Seven Days in Solitary [1/18/2015]

by | January 18, 2015

The following roundup features noteworthy news, reports and opinions on solitary confinement from the past week that have not been covered in other Solitary Watch posts.

• New York City’s Board of Corrections voted to implement strict restrictions on the placement of young people in solitary confinement at Rikers Island – but they also moved to create a new isolation unit, called Enhanced Supervision Housing unit (ESHU).  Victoria Law provided detailed coverage of the vote on Waging Nonviolence (also covered by Slate, NPR and other outlets).

• Vanity Fair published an article entitled, “From Gitmo to an American Supermax, the Horrors of Solitary Confinement.”

• The Children’s Defense Fund-California published a report calling for significant changes to Los Angeles County’s juvenile justice system, including the use of solitary confinement.  One of the young people who contributed to the report said, “Solitary confinement has long been one of our society’s more primitive methods of addressing misbehavior.”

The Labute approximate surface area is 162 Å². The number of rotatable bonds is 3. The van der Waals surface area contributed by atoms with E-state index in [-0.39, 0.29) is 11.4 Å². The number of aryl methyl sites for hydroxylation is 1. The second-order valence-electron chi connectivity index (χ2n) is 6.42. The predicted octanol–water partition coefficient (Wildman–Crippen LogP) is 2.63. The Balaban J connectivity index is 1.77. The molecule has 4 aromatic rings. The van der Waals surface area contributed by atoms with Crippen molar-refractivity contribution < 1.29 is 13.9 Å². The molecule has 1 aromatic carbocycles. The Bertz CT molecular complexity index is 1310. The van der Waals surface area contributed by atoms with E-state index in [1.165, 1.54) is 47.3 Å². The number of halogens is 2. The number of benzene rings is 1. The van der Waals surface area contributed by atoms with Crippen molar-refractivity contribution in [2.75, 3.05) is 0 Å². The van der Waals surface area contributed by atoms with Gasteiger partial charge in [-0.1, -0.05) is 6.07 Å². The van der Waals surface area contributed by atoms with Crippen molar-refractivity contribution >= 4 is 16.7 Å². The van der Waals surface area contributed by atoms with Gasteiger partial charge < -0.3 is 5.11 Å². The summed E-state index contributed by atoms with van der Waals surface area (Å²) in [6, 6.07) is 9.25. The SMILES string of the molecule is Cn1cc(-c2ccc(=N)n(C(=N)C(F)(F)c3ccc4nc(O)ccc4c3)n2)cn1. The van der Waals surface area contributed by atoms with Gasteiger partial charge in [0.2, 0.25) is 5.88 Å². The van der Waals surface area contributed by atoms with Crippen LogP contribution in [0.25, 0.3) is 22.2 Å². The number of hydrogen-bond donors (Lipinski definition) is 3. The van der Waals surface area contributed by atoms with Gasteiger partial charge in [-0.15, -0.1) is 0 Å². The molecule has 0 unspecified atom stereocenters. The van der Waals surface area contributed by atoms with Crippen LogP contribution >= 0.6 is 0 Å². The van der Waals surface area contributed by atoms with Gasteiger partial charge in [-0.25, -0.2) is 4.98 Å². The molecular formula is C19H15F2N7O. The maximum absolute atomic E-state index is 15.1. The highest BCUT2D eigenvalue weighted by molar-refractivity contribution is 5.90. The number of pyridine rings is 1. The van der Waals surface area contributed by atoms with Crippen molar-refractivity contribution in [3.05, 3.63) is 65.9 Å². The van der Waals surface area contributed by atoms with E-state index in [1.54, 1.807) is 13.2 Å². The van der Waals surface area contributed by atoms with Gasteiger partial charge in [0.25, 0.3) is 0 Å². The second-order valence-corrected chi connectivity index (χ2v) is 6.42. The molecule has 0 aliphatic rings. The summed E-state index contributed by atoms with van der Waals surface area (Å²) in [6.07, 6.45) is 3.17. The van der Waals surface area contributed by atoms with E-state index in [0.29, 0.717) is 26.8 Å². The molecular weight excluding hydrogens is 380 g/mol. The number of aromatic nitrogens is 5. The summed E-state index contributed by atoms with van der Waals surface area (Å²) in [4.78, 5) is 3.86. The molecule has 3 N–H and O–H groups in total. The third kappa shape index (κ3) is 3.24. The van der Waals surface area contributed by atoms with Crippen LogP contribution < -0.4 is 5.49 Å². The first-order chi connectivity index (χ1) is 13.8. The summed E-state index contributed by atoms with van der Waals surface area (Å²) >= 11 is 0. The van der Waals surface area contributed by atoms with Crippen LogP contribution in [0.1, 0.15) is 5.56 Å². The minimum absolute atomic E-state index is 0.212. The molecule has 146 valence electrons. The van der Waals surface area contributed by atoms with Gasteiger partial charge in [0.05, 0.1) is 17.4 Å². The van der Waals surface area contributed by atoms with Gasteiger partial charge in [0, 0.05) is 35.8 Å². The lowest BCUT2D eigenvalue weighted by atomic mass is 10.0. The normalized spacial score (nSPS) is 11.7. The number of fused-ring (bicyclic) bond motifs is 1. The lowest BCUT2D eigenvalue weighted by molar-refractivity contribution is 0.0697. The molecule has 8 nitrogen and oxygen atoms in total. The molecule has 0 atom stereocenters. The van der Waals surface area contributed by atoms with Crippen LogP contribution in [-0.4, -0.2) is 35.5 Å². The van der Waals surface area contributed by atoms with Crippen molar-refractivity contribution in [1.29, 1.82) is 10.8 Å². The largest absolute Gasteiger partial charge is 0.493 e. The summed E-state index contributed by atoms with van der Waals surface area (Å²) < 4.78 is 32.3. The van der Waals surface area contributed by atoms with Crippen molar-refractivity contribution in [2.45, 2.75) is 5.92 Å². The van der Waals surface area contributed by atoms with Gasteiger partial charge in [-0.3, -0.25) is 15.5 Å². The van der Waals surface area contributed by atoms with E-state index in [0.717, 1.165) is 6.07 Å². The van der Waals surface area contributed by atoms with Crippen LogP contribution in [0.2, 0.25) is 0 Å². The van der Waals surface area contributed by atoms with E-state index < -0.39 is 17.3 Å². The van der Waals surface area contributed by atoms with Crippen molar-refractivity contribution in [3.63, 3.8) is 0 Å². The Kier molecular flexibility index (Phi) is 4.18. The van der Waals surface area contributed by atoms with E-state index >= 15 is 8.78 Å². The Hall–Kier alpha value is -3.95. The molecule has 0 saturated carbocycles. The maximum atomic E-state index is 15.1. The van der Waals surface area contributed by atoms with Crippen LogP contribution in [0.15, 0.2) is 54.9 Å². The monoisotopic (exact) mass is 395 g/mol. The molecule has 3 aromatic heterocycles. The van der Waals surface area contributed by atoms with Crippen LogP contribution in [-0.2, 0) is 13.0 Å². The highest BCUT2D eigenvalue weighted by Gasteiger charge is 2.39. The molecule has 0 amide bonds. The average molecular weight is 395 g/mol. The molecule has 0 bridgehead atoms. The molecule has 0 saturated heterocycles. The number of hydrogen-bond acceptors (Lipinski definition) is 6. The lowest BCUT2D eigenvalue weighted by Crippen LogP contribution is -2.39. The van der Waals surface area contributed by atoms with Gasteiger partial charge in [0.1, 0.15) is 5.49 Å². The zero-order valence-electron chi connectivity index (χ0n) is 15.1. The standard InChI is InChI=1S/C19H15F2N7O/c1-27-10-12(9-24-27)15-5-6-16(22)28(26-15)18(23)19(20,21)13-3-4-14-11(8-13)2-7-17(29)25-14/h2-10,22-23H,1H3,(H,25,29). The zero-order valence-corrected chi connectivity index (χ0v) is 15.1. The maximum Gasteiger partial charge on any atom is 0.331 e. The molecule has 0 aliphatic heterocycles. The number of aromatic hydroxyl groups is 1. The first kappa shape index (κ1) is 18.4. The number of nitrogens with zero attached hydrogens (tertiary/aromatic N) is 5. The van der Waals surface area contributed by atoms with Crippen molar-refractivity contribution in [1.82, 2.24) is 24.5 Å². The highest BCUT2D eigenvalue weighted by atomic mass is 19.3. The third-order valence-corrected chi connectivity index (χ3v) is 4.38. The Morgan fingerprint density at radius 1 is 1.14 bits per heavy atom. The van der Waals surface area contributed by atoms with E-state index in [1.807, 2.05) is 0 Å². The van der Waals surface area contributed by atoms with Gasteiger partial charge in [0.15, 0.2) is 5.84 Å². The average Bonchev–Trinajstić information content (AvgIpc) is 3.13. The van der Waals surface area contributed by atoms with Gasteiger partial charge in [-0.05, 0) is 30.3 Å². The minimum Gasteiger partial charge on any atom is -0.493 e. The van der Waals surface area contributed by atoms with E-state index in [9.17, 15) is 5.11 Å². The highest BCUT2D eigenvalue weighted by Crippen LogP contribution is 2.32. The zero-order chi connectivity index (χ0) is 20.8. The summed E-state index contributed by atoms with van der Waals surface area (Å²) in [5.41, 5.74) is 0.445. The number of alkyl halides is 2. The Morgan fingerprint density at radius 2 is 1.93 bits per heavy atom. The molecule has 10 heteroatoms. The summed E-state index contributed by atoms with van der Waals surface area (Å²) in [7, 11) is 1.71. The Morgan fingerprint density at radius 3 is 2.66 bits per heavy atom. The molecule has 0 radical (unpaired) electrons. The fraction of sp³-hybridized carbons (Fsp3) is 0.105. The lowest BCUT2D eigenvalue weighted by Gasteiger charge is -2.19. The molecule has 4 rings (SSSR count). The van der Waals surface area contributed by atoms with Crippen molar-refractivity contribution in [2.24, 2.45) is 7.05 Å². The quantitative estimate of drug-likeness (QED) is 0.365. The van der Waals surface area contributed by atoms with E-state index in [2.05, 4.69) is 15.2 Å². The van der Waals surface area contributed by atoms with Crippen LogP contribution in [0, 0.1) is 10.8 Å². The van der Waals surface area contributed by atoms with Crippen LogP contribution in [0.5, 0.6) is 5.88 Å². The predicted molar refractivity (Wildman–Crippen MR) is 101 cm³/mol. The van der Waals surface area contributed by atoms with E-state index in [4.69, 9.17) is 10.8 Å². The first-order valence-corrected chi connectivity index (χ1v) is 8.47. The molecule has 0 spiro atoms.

• California State Senator Mark Leno introduced a bill that “would establish specific, limited circumstances in which state and county juvenile correctional facilities would be permitted to place someone in solitary confinement.” SB 124 will be read in the state’s policy committees this spring.

• Mother Jones published a longform investigation into the experiences of children held in solitary confinement.  The article opens with the story of 17-year-old boy, Kenny, who spent 82 days in the hole over a period of six months.

• Solitary Watch’s Victoria Law published an in-depth article on Truth-Out about women’s experiences in isolation.” She writes, “…despite the increasing attention being paid to solitary in men’s prisons… far less attention has been paid to the practice in women’s prisons.”


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